DIY or Sub Kit?

Discussion in 'Archived Threads 2001-2004' started by Shawn.G, Nov 25, 2002.

  1. Shawn.G

    Shawn.G Second Unit

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    Which would I get better performance for the money? Is DIY impossble for a beginner? Where do I start with DIY? I know I can get sub kits on parts express. I am looking to get a 10 or 12 inch active sub. Which kits are good if that is better than DIY? I was looking at more expensive subs, but I will wait and save my money for a better sub next year. I am looking to spend 200 or preforably less.
     
  2. Jonathan M

    Jonathan M Second Unit

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    If you are looking for $200 or less, then a cheap kit from Parts Express etc. is probably the way to go IMO. If your budget stretches a little further (Say around $300-350) then the likes of Shiva/Tempest and a decent plate amp could be easily doable - depends on how much work you wanna do, and how much you want to learn.
    Are you prepared to build a cabinet? If so, it could reduce the costs - you just need to buy the MDF and then the driver and plate amp. I have found that often the finishing of the cabinet is where quite a bit of cost goes in, depending on what you are after. If you are happy with a plane painted look, or bare MDF, then that makes for a cheap cabinet.
    I'd suggest building either a kit, or basing your design on one that is well known to work well. Designing a sub from the ground up is not difficult, but does take time to learn about the various things that effect the response of a particular driver in a particular box.
    I can guarantee that if you decide to go DIY, you will never look back. It is fun, and rewarding plus you learn a fair bit while you're at it. (Unless you completely stuff it up - not likely - especially if you move over to the DIY forum and post your thoughts/questions there. Just remember to search the forum first to see if your question has been answered ten times already[​IMG]
     
  3. Walt Park

    Walt Park Stunt Coordinator

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    I was thinking the same things. My current sub is a Polk PSW350, which kinda sucks.

    Ive never built a speaker though, so the prefinished 10" active kit from PE seems like a good idea. The question I'd have is can I just get the driver and put it in the Polk box and use that amp? The cabinet is ported, and I think the amp is 200W (100 continuous). I was going to wait and get the 650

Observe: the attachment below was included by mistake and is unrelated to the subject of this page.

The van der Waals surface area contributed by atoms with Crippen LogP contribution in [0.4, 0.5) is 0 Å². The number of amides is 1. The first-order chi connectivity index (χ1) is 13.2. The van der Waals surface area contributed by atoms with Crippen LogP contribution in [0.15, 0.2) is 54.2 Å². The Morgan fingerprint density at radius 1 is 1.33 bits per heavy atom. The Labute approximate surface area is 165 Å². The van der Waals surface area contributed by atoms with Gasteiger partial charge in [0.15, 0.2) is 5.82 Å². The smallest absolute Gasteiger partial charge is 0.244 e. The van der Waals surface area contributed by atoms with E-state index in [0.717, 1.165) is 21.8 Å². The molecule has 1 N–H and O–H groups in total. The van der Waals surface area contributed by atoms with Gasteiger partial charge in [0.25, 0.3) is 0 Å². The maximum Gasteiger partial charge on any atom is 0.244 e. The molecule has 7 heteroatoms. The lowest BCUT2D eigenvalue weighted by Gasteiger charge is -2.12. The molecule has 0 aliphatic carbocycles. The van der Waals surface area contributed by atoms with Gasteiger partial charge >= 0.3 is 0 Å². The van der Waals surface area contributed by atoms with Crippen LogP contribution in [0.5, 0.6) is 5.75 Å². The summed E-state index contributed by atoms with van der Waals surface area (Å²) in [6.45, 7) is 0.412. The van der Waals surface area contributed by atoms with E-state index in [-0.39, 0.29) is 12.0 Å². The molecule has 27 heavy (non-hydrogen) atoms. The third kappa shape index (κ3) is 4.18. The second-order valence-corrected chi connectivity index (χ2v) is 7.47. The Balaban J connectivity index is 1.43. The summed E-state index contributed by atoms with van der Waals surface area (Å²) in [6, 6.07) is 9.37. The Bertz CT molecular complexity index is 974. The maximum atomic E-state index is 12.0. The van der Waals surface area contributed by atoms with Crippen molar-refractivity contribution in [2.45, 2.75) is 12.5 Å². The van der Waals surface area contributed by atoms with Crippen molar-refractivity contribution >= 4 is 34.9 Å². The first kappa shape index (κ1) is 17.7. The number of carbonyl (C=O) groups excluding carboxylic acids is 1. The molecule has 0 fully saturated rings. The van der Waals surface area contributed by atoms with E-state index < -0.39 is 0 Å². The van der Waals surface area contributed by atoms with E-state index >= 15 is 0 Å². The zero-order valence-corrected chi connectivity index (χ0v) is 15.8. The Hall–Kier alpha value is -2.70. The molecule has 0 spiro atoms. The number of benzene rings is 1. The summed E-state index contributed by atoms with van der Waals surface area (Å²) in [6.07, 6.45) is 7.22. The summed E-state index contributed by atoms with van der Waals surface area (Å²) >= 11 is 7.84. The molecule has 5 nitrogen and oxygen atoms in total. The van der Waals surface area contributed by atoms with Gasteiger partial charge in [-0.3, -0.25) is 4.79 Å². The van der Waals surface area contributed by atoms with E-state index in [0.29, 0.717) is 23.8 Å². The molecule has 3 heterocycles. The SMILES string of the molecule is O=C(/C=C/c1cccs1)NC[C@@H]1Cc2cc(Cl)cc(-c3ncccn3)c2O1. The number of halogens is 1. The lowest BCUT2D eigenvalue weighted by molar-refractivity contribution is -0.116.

My problem with it isnt power, since it's not in a large room (12X12'). The problem is that it sucks for music. Can I just replace the driver, fill it with poly, and expect it to sound good?

    If not, has anyone built the 10" PE kit and compared it to other stuff? Like most, I'm broke, and what I have I will end up spending on X-mas presents, so I'd like to spend as little as possible.

    I dont mean to hijack the thread, but I think we're both looking for the same kinda things.
     
  4. Jonathan M

    Jonathan M Second Unit

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    Hi Walt,
    First off, check out the cabinet for build quality (How thick are the walls, what are they made out of etc.) and internal volume, also check out the port diameter and the port length. This determines the tuning of the sub. Most cabinets from subs on the cheaper side may not be particularly ideal for the sort of drivers we are talking about, as they are generally fairly long throw, and thus need a fairly sturdy cabinet. Also, just replacing a driver will not likely produce wonderful results (Although you may be lucky) as a sub is all about mating the driver with the enclosure.
    If you post the internal volume, as well as the internal port diameter and port length (Also is the port flared?) then I'm sure someone could model up the box and check the suitability of a driver (It'll pay to post this in the DIY forum, and include drivers you are considering from Parts Express etc.)
    You may also want to get some parameters from the driver in your sub, then you can see if a replacement driver will be suitable. This requires a bit of know-how on the electrical front, though (Or a helpful manufacturer - contact Polk and see if they'll help you out - you can say that the driver is shot or something [​IMG].
    As for kits, I'd personally suggest that you can't go far wrong with a well regarded sub kit. It may pay to post in the DIY forum regarding any particular kit you are considering to get opinions on the sound quality etc.
    I appreciate the wanting to go as cheap as possible, (especially this time of year - darn commercialism [​IMG] but there does tend to be a minimal price point where things start REALLY happening on the sub front (Probably around $250-300). If you are particularly keen on good music performance, then you may want to go with a sealed unit - they are smaller and have a gentler rolloff, better transient response and group delay, although most well designed ported subs will perform excellently.
     
  5. george king

    george king Supporting Actor

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    Well, you have several options.
    Kyle over at acoustic-visions.com sells a variety of kits at various levels - for example, you could by a kit with predrilled flats - essentially a complete cabinent that is not assembled - but will pre-drilled holes for screws - all you have to do to build the sub is add glue and screw together the cabinent and then mount the amp and driver.
    Or, you could go to http://www.rutledgeaudiodesign.com/ and have Brian build you a sub to your specifications. Brian is a great guy to deal with. I have some raw MDF speaker cabinents on the way. I plan on finishing the cabinents and building a set of gr research AV-1 speakers over the Christmas holidays.
    Hope this helps.
     

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